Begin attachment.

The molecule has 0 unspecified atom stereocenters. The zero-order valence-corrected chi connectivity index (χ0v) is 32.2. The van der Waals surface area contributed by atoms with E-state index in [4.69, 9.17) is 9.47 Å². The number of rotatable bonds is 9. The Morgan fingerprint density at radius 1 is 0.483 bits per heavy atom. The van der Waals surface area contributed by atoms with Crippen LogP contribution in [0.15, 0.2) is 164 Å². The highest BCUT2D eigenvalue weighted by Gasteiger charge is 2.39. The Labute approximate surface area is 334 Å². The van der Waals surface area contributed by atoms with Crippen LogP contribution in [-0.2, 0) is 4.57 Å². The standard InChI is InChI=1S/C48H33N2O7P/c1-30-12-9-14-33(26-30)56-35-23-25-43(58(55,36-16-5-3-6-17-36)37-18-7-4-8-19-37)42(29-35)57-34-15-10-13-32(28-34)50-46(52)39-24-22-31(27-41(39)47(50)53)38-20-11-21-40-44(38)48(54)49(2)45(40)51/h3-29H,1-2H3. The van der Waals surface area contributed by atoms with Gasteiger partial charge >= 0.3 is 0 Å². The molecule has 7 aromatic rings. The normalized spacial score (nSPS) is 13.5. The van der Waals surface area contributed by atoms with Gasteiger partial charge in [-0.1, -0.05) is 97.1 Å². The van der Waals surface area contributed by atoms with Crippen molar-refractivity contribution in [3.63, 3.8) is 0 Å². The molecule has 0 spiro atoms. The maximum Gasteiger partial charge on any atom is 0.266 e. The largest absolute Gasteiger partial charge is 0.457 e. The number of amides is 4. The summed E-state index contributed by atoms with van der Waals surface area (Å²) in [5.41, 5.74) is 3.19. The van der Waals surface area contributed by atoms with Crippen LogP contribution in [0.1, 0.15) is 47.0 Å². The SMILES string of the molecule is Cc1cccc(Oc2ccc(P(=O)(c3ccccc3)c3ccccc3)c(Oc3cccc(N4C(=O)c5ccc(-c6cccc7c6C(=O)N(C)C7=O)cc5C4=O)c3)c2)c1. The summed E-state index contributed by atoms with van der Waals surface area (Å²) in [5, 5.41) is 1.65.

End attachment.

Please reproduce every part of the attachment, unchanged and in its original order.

The molecule has 0 unspecified atom stereocenters. The zero-order valence-corrected chi connectivity index (χ0v) is 32.2. The van der Waals surface area contributed by atoms with E-state index in [4.69, 9.17) is 9.47 Å². The number of rotatable bonds is 9. The Morgan fingerprint density at radius 1 is 0.483 bits per heavy atom. The van der Waals surface area contributed by atoms with Crippen LogP contribution in [0.15, 0.2) is 164 Å². The highest BCUT2D eigenvalue weighted by Gasteiger charge is 2.39. The Labute approximate surface area is 334 Å². The van der Waals surface area contributed by atoms with Crippen LogP contribution in [-0.2, 0) is 4.57 Å². The standard InChI is InChI=1S/C48H33N2O7P/c1-30-12-9-14-33(26-30)56-35-23-25-43(58(55,36-16-5-3-6-17-36)37-18-7-4-8-19-37)42(29-35)57-34-15-10-13-32(28-34)50-46(52)39-24-22-31(27-41(39)47(50)53)38-20-11-21-40-44(38)48(54)49(2)45(40)51/h3-29H,1-2H3. The van der Waals surface area contributed by atoms with Gasteiger partial charge >= 0.3 is 0 Å². The molecule has 7 aromatic rings. The normalized spacial score (nSPS) is 13.5. The van der Waals surface area contributed by atoms with Gasteiger partial charge in [-0.1, -0.05) is 97.1 Å². The van der Waals surface area contributed by atoms with Crippen molar-refractivity contribution in [3.63, 3.8) is 0 Å². The molecule has 0 spiro atoms. The maximum Gasteiger partial charge on any atom is 0.266 e. The largest absolute Gasteiger partial charge is 0.457 e. The number of amides is 4. The summed E-state index contributed by atoms with van der Waals surface area (Å²) in [5.41, 5.74) is 3.19. The van der Waals surface area contributed by atoms with Crippen LogP contribution in [0.1, 0.15) is 47.0 Å². The SMILES string of the molecule is Cc1cccc(Oc2ccc(P(=O)(c3ccccc3)c3ccccc3)c(Oc3cccc(N4C(=O)c5ccc(-c6cccc7c6C(=O)N(C)C7=O)cc5C4=O)c3)c2)c1. The summed E-state index contributed by atoms with van der Waals surface area (Å²) in [5, 5.41) is 1.65.